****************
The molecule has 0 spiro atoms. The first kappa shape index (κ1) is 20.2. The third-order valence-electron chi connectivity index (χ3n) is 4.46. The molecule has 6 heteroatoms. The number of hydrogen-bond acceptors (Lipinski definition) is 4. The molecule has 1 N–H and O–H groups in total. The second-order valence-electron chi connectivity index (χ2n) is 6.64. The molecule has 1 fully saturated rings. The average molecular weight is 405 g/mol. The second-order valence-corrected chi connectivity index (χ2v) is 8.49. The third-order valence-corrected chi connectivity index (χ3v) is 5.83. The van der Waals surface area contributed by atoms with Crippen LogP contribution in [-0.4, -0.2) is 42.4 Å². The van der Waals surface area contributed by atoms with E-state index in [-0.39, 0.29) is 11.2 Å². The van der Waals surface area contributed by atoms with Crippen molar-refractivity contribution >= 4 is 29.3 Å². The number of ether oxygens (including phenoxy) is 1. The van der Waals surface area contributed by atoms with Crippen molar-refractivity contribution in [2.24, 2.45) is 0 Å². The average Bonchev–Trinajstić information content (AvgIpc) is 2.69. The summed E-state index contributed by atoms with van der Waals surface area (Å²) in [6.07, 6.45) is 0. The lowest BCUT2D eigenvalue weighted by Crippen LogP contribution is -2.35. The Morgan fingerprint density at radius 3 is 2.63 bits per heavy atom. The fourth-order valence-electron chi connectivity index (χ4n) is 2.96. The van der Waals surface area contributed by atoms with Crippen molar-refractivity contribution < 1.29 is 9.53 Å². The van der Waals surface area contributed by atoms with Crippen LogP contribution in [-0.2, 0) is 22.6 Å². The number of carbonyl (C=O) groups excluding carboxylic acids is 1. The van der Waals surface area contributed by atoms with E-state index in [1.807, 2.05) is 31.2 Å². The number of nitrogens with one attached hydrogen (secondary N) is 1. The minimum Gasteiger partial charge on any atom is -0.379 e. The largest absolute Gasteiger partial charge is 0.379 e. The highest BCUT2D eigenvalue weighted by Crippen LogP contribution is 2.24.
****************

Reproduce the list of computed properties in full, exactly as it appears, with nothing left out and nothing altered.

The molecule has 0 spiro atoms. The first kappa shape index (κ1) is 20.2. The third-order valence-electron chi connectivity index (χ3n) is 4.46. The molecule has 6 heteroatoms. The number of hydrogen-bond acceptors (Lipinski definition) is 4. The molecule has 1 N–H and O–H groups in total. The second-order valence-electron chi connectivity index (χ2n) is 6.64. The molecule has 1 fully saturated rings. The average molecular weight is 405 g/mol. The second-order valence-corrected chi connectivity index (χ2v) is 8.49. The third-order valence-corrected chi connectivity index (χ3v) is 5.83. The van der Waals surface area contributed by atoms with Crippen LogP contribution in [-0.4, -0.2) is 42.4 Å². The van der Waals surface area contributed by atoms with E-state index in [-0.39, 0.29) is 11.2 Å². The van der Waals surface area contributed by atoms with Crippen molar-refractivity contribution >= 4 is 29.3 Å². The number of ether oxygens (including phenoxy) is 1. The van der Waals surface area contributed by atoms with Crippen molar-refractivity contribution in [2.24, 2.45) is 0 Å². The average Bonchev–Trinajstić information content (AvgIpc) is 2.69. The summed E-state index contributed by atoms with van der Waals surface area (Å²) in [6.07, 6.45) is 0. The lowest BCUT2D eigenvalue weighted by Crippen LogP contribution is -2.35. The Morgan fingerprint density at radius 3 is 2.63 bits per heavy atom. The fourth-order valence-electron chi connectivity index (χ4n) is 2.96. The van der Waals surface area contributed by atoms with Crippen molar-refractivity contribution < 1.29 is 9.53 Å². The van der Waals surface area contributed by atoms with Crippen LogP contribution in [-0.2, 0) is 22.6 Å². The number of carbonyl (C=O) groups excluding carboxylic acids is 1. The van der Waals surface area contributed by atoms with E-state index in [1.807, 2.05) is 31.2 Å². The number of nitrogens with one attached hydrogen (secondary N) is 1. The minimum Gasteiger partial charge on any atom is -0.379 e. The largest absolute Gasteiger partial charge is 0.379 e. The highest BCUT2D eigenvalue weighted by Crippen LogP contribution is 2.24.